In our house, garlic is a food group. When “garlic” is scrawled on the grocery list, it is assumed that at least three bulbs should be purchased, not one. So it’s only natural that, this year, I decided to grow garlic for myself.
There are several varieties of garlic. Following are the three most common types of garlic.
Hardneck garlic produces fewer, but larger and easy-to-peel cloves. It grows best in climates with cold winters.
Softneck garlic is the variety of garlic commonly found in grocery stores because it is easier to grow mechanically. The skins are tighter, which means that it can keep for longer, and the cloves harder to peel. Softneck garlic is also easier to braid, as the tops are softer and more pliable.
Elephant garlic is easily recognizable, as it is larger than traditional garlic bulbs. Elephant garlic is not actually garlic, but is part of the leek species. Its flavor is mild and sweet.
In the northern regions, autumn is the time to plant garlic. Generally, garlic should be planted 4-6 weeks prior to the first hard frost. Individual, large, unpeeled cloves should be planted upright, about an inch deep and four inches apart, in an area that gets plenty of sun and where the soil is not too damp. The cloves should be planted individually, upright and about an inch (25 mm) under the surface. Rich, loose and well-drained soil is best.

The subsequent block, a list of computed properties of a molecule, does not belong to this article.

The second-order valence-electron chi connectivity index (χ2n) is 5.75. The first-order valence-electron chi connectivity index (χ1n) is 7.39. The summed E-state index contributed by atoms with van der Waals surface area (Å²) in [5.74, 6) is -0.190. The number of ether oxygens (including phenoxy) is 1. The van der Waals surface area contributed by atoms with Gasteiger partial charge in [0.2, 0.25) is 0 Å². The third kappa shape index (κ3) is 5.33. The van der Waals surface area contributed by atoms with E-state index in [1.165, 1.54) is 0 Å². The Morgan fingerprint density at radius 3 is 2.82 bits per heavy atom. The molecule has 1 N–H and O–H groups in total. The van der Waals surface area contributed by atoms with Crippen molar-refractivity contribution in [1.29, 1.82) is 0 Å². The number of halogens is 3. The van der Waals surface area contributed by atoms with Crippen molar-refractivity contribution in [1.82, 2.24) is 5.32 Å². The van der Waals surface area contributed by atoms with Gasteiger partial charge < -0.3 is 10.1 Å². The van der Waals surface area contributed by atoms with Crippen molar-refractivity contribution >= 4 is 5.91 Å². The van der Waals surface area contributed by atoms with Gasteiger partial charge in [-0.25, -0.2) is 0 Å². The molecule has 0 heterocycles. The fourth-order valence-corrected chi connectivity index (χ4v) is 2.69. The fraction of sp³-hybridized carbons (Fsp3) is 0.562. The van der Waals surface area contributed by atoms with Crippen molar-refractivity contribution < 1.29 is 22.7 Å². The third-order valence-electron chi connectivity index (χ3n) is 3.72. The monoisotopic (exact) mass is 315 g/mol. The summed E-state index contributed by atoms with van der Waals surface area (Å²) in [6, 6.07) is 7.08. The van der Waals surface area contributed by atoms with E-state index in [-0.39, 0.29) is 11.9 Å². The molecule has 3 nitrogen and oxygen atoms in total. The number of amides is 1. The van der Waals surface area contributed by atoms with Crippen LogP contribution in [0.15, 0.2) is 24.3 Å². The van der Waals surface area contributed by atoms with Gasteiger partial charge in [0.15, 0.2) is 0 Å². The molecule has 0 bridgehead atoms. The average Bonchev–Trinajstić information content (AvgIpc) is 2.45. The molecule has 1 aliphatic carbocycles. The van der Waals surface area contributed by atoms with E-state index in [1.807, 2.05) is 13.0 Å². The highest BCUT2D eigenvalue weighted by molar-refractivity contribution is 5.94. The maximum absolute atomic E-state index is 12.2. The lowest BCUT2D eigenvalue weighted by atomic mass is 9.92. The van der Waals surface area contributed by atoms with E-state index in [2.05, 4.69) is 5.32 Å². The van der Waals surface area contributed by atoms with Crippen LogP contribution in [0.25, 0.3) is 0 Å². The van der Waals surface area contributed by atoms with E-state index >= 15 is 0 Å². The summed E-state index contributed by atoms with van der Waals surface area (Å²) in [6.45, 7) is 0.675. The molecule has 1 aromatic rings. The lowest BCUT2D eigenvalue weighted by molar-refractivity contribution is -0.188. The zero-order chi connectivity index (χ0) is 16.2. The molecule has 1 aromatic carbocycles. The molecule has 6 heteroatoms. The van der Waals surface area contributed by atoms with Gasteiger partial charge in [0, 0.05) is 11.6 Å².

Harvesting garlic can be tricky. The easiest way to determine when to harvest garlic is to watch the leaves. When they begin to turn brown and die, then the garlic is mature. Do not wait until all of the leaves die, however; by this point, the garlic bulbs may be overripe.
To harvest, if your soil is loose, you can simply pull up on the leaves and remove the bulbs. Or use a shovel or garden fork and very gently pry the bulbs up from the ground, taking care not to damage the bulbs. Place the bulbs down gently in a basket or wagon; do not handle them roughly or you risk damaging all your hard work. Then wash, dry and store the bulbs in a cool place to dry out.